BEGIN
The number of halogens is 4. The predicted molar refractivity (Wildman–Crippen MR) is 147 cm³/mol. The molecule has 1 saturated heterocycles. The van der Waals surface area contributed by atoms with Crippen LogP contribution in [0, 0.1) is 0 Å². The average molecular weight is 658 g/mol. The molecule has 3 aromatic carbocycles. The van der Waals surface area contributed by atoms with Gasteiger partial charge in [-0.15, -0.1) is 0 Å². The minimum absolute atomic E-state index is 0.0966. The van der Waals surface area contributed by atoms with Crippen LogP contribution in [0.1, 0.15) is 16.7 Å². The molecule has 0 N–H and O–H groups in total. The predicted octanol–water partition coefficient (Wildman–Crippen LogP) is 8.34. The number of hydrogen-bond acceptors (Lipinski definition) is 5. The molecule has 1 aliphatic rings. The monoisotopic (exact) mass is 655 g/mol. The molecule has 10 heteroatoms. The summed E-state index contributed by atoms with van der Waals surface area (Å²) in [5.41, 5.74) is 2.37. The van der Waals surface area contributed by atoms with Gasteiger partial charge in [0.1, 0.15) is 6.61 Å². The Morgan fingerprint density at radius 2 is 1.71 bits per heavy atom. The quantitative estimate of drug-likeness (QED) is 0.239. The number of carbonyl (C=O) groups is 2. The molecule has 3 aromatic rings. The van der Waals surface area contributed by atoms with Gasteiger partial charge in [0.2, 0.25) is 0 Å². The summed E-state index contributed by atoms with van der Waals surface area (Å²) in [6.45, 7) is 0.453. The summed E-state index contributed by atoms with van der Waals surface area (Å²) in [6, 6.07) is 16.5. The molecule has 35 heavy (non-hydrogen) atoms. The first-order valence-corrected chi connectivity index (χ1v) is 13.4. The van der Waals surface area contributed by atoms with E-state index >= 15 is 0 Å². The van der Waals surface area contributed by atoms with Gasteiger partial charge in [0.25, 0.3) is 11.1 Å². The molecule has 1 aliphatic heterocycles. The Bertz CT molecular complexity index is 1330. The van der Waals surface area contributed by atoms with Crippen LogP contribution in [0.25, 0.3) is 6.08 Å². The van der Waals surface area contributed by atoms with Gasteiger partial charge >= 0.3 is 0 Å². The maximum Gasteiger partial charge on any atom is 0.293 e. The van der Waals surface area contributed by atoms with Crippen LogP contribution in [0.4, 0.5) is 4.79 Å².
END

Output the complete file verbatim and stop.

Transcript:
The number of halogens is 4. The predicted molar refractivity (Wildman–Crippen MR) is 147 cm³/mol. The molecule has 1 saturated heterocycles. The van der Waals surface area contributed by atoms with Crippen LogP contribution in [0, 0.1) is 0 Å². The average molecular weight is 658 g/mol. The molecule has 3 aromatic carbocycles. The van der Waals surface area contributed by atoms with Gasteiger partial charge in [-0.15, -0.1) is 0 Å². The minimum absolute atomic E-state index is 0.0966. The van der Waals surface area contributed by atoms with Crippen LogP contribution in [0.1, 0.15) is 16.7 Å². The molecule has 0 N–H and O–H groups in total. The predicted octanol–water partition coefficient (Wildman–Crippen LogP) is 8.34. The number of hydrogen-bond acceptors (Lipinski definition) is 5. The molecule has 1 aliphatic rings. The monoisotopic (exact) mass is 655 g/mol. The molecule has 10 heteroatoms. The summed E-state index contributed by atoms with van der Waals surface area (Å²) in [5.41, 5.74) is 2.37. The van der Waals surface area contributed by atoms with Gasteiger partial charge in [0.1, 0.15) is 6.61 Å². The Morgan fingerprint density at radius 2 is 1.71 bits per heavy atom. The quantitative estimate of drug-likeness (QED) is 0.239. The number of carbonyl (C=O) groups is 2. The molecule has 3 aromatic rings. The van der Waals surface area contributed by atoms with Gasteiger partial charge in [0.2, 0.25) is 0 Å². The summed E-state index contributed by atoms with van der Waals surface area (Å²) in [6.45, 7) is 0.453. The summed E-state index contributed by atoms with van der Waals surface area (Å²) in [6, 6.07) is 16.5. The molecule has 35 heavy (non-hydrogen) atoms. The first-order valence-corrected chi connectivity index (χ1v) is 13.4. The van der Waals surface area contributed by atoms with E-state index >= 15 is 0 Å². The van der Waals surface area contributed by atoms with Gasteiger partial charge in [0.25, 0.3) is 11.1 Å². The molecule has 1 aliphatic heterocycles. The Bertz CT molecular complexity index is 1330. The van der Waals surface area contributed by atoms with Crippen LogP contribution in [0.25, 0.3) is 6.08 Å². The van der Waals surface area contributed by atoms with Gasteiger partial charge >= 0.3 is 0 Å². The maximum Gasteiger partial charge on any atom is 0.293 e. The van der Waals surface area contributed by atoms with Crippen LogP contribution in [0.4, 0.5) is 4.79 Å².